5 Reasons Why Therapy IS for Everyone: Breaking the Stigma of Going to Therapy

Updated: Apr 6, 2021


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Breaking the Stigma of Going to Therapy

Historically, seeing a mental health therapist was always seen as taboo. You needed to have something “wrong” with you to go see a “shrink” and you weren’t allowed to tell anyone that you were seeing a therapist or they would think you were “crazy”. A lot of movies or TV shows would depict therapy sessions as the client laying on the couch and the therapist asking “how does that make you feel?”. Thankfully, we have moved away from the image and stigma that therapy is only for “crazy” people.


Although the evolution of mental health care has gained speed over the years, there is still a lot to be done. Going to a therapist needs to be as normal as going to a doctor for a check-up or the dentist to get your teeth cleaned. I feel one of the biggest blocks that prevent people from seeking therapy and fuels the stigma is not knowing what they need therapy for. People feel that they need to have BIG problems to go to therapy or that something really BIG needed to happen to them. I’m here to inform you: that is not true at all. This post is to share a few reasons why people should go to therapy.


Self - Care

Having a self-care routine or “go-to” self-care activities is important. We live in a society that is very “go, go, go” and it’s hard to keep up sometimes, adding therapy into your self-care toolbox can be the hour of “uninterrupted me time” that you’ve been needing. A breath of fresh air. It is YOUR time to talk about whatever YOU want.

Coping Tools

Seeing a therapist can help you find coping tools for stress, anxiety, anger, depression, etc. We all need a little help sometimes figuring out things that will help us throughout the day. Seeing a therapist can offer insight and suggestions about new ways of looking at yourself or maybe why what you’ve been doing isn’t working anymore.

An Unbiased Perspective

A therapist is there to provide an unbiased, nonjudgmental perspective on what you’re talking about and dealing with. A therapist isn’t there to give you advice or tell you what to do but rather help you get there on your own. Your support system has your best interest at heart but those around you aren’t always the best at doing this unbiasedly so having an outside party is important and helpful.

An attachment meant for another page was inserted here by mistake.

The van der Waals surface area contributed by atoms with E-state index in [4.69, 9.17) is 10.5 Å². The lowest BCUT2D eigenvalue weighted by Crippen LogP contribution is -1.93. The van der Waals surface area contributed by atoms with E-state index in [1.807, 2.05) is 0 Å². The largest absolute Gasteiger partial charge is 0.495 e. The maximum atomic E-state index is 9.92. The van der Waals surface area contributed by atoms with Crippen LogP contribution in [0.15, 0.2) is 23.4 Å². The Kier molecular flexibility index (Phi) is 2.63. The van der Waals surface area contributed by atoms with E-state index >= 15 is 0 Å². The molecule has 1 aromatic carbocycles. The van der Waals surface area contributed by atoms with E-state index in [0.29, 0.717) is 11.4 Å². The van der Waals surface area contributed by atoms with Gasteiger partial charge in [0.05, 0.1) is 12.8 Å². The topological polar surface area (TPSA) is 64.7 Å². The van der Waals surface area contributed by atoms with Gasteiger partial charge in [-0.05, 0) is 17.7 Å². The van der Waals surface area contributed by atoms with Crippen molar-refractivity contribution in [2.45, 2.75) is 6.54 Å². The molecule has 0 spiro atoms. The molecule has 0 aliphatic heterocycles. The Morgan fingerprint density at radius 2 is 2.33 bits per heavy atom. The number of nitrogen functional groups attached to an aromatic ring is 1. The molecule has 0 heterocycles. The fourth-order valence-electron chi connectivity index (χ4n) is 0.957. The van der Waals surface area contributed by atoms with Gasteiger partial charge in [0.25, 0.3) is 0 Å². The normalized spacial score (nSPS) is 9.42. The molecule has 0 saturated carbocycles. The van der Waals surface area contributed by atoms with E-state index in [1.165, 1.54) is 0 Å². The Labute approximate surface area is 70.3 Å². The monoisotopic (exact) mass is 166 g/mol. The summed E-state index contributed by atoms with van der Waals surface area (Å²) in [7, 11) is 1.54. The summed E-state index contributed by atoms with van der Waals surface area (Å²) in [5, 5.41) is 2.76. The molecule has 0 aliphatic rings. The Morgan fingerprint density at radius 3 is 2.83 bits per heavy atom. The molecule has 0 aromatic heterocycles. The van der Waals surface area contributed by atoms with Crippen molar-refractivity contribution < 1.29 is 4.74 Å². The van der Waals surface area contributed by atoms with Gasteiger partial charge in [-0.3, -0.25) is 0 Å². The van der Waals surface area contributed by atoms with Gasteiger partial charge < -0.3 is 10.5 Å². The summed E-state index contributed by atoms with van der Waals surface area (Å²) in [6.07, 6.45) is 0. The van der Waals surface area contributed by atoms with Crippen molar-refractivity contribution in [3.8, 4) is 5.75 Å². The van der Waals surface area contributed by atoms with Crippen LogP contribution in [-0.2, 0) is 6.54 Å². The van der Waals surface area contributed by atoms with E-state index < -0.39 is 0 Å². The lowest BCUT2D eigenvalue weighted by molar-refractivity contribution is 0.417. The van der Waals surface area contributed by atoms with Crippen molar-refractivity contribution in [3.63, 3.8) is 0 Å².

Helping Work through the Big Things

Sometimes, a big change or big event is what drives people to seek out a therapist. This is what we are here for. A loss of a loved one, a change in jobs, a change in living location, experiencing a traumatic event are all examples of things that a therapist can help you move through and process. Change is really difficult and you don't have to go through it alone.

Untangle Your Mind

We all intake information differently and how we do this effects our day-to-day lives. A therapist can help you better understand how you process and use information and ways to change that for the better to help you live a more authentic lifestyle and be able to handle the stress that is daily living.

Bonus: Teaching kids about feelings

Children have a difficult time dealing with change and understanding their feelings. A therapist can navigate their emotions and help them find the language they need to share what’s going on.


A common fear of going to therapy is that the process is going to take years and people will be in therapy for the rest of their lives. This isn’t necessarily the case. Therapy and length of time is totally individualized and is something to talk about with your therapist.


Therapists also want to know your fears and reservations about the process. We are here to help ease the stress of going to therapy, not add more to it, so asking a therapist questions about the process is a great start! Questions to Ask a Therapist Before Signing On






If you or someone you know is struggling, please reach out for the support that you deserve.